When I was a kid, my sister was always after me to play dolls with her. “Sure, I will just grab my BB gun,” I would say. She even bought me a Ken doll as a birthday gift one year, in an attempt to rope me in – at an age when news of it would have been socially disastrous! It wasn’t that I didn’t love my sister; we had great times making mud pies, drawing and even playing with stuffed animals. Just not dolls.

Should boys play with dolls? Here is a Dad's perspective.

You might think that with the preferences of my childhood, I would have matured into the sort of father who is afraid of his son “turning onto a pansy” from wearing pink or playing with dolls. Fortunately not. When my wife returned from a garage sale with a cute little pink stroller and dolly combo for Budster, I admit I thought it was hilarious how he steered it like a rally car. He would also tip out the doll and then head off with the stroller like it was a wheelbarrow and he needed to get another load of dolls to dump. I told Liska that the only reason he liked it was because it had four wheels, and that he would forget about the doll until he was old enough to experiment on it with a magnifying glass or hobby knife.

Well, I was wrong. Wheels still qualify at the top as essential anatomy for his favourite toys, but the stroller has fallen out of favour, and the doll, Baby, is his new pal. As I have watched him play with his doll, I have noticed some unexpected and positive developments that I think are worth sharing:

1.Budster likes to speak to his baby, and he uses some words and grammatical constructions that don’t often make it out of  his passive vocabulary. “Sleep, Baby! Sleep!” is a good example – he studiously avoided the word and the act before rediscovering his doll, and playing at putting it to bed. He seems to have become more comfortable with the notion, as a result.

Should Boys Play with Dolls? Find an answer that one Dad gives, based on his parenting experience.

Budster loves reading to his baby and pointing out different objects to him. Just like we do!

2. He plays games where the doll represents him, and he acts as a parent. Then he puts his doll to sleep, and feeds or dresses it to his own preferences. Theoretically, it helps him to take another person’s point of view, and it is the beginning of an important skill of empathy. Further, through reenacting and play, he processes his reality and better understands how everyday life works. As his knowledge of the world around him develops, he will play at store, doctor, school, etc, but his first step is to play at what he knows best, after two years of having been a baby.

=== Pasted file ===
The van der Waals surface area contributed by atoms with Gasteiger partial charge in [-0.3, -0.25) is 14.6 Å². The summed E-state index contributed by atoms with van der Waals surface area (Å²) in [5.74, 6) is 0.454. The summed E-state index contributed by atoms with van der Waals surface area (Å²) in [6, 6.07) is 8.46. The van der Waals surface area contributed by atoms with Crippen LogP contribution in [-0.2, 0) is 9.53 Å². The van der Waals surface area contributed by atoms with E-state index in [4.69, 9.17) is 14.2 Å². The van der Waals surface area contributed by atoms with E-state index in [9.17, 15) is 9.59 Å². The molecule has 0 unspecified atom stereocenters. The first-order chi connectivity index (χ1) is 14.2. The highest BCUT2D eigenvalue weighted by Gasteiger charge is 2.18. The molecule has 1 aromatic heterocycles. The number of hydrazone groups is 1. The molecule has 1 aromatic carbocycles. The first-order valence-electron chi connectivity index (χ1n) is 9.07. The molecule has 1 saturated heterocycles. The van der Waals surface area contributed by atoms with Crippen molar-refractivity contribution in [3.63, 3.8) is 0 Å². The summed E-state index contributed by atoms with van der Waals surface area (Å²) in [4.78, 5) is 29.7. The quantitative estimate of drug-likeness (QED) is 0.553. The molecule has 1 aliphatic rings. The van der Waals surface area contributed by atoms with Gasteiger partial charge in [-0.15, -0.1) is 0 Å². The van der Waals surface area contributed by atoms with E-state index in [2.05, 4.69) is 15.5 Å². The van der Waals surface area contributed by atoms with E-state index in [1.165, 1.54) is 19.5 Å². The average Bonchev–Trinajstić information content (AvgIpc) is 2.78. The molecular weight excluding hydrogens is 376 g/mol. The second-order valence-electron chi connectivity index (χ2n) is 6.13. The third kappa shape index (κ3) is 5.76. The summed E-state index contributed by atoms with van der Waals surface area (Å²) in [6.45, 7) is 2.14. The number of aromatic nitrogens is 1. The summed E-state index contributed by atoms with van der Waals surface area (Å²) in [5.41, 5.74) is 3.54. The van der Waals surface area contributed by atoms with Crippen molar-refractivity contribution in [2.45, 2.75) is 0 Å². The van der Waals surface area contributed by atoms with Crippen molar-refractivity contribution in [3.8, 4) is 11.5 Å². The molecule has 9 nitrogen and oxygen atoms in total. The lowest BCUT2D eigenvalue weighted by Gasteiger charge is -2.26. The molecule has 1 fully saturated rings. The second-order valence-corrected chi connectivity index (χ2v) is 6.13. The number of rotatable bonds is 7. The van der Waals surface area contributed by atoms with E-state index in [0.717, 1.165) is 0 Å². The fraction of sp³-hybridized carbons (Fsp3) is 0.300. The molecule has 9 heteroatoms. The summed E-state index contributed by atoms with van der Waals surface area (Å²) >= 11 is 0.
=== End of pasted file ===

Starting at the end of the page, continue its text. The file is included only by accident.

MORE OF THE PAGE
3. Additionally, he learns a few useful practical skills: like dressing and undressing. He cannot yet put on his own shoes, but he is one step closer for having put on his doll’s shoes.

4. Often Baby is less like a baby and more like a friend to Budster. It was during his best friend’s absence over the holidays that he started lugging the doll around with him, so it may have begun as a surrogate. What differs from his relationship with other children is his conspicuous selflessness with his doll. He shares without prompting, and will stop a fun activity (like jumping on the couch) in order to give Baby a go at it. It is pretty touching!
Should Boys Play with Dolls? Find an answer that one Dad gives, based on his parenting experience.

Feeding his doll. Apparently, chocolate is the best food for babies.

 5. The other side of this coin is particularly interesting. The doll is such a respected friend that it also acts as a role model. He trusts the doll (it likes the same food as him, the same games and the same toys as him, after all) and wants to do what it does, even if the same suggestion from us would be uninteresting or irritating. “Baby wants to take a bath? I’m in! Baby likes to pet the toy cow? Well, maybe I will stop throwing it for a while and pet it, too.”
6. Can you think of one more benefit of having our son toting a doll around? Now we know for sure he is ready to be a big brother, when the time comes!
Should Boys Play with Dolls? Find an answer that one Dad gives, based on his parenting experience.

“Nice Baby!”

Perhaps we tend to think of dolls as plastic babies for little parents-in-training. That’s commendable enough, but Budster’s experience has shown me that dolls offer potential beyond developing a nurturing skill set. They can become props in social experimentation – experiments that improve a child’s understanding of surroundings, relationships and perspectives. So, are dolls really wonder toys that should be played with by boys and girls alike? My short answer is yes. My long answer is that it probably depends on the preferences of the child in question, but you won’t know unless you have tried!
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Should Boys Play with Dolls? Find an answer that one Dad gives, based on his parenting experience.